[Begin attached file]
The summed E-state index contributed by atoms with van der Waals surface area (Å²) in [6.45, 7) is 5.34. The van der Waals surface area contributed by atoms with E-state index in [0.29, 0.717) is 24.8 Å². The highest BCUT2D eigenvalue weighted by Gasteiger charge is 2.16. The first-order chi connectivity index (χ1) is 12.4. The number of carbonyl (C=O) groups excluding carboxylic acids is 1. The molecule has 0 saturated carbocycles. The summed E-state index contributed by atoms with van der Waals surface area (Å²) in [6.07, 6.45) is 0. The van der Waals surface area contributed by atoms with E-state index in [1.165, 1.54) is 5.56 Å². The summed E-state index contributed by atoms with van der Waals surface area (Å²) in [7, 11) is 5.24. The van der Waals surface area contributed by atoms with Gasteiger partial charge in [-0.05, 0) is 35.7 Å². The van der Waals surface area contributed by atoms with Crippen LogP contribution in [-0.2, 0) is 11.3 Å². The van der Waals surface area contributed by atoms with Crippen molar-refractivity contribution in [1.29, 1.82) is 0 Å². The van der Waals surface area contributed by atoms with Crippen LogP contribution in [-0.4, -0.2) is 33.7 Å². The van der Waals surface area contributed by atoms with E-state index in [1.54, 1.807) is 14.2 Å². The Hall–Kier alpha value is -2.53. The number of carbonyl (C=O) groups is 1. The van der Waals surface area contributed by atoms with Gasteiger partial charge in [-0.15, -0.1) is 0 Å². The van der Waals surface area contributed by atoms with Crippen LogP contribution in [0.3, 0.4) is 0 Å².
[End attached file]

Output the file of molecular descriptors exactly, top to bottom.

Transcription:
The summed E-state index contributed by atoms with van der Waals surface area (Å²) in [6.45, 7) is 5.34. The van der Waals surface area contributed by atoms with E-state index in [0.29, 0.717) is 24.8 Å². The highest BCUT2D eigenvalue weighted by Gasteiger charge is 2.16. The first-order chi connectivity index (χ1) is 12.4. The number of carbonyl (C=O) groups excluding carboxylic acids is 1. The molecule has 0 saturated carbocycles. The summed E-state index contributed by atoms with van der Waals surface area (Å²) in [6.07, 6.45) is 0. The van der Waals surface area contributed by atoms with E-state index in [1.165, 1.54) is 5.56 Å². The summed E-state index contributed by atoms with van der Waals surface area (Å²) in [7, 11) is 5.24. The van der Waals surface area contributed by atoms with Gasteiger partial charge in [-0.05, 0) is 35.7 Å². The van der Waals surface area contributed by atoms with Crippen LogP contribution in [-0.2, 0) is 11.3 Å². The van der Waals surface area contributed by atoms with Crippen molar-refractivity contribution in [1.29, 1.82) is 0 Å². The van der Waals surface area contributed by atoms with Crippen LogP contribution in [-0.4, -0.2) is 33.7 Å². The van der Waals surface area contributed by atoms with E-state index in [1.54, 1.807) is 14.2 Å². The Hall–Kier alpha value is -2.53. The number of carbonyl (C=O) groups is 1. The van der Waals surface area contributed by atoms with Gasteiger partial charge in [-0.15, -0.1) is 0 Å². The van der Waals surface area contributed by atoms with Crippen LogP contribution in [0.3, 0.4) is 0 Å².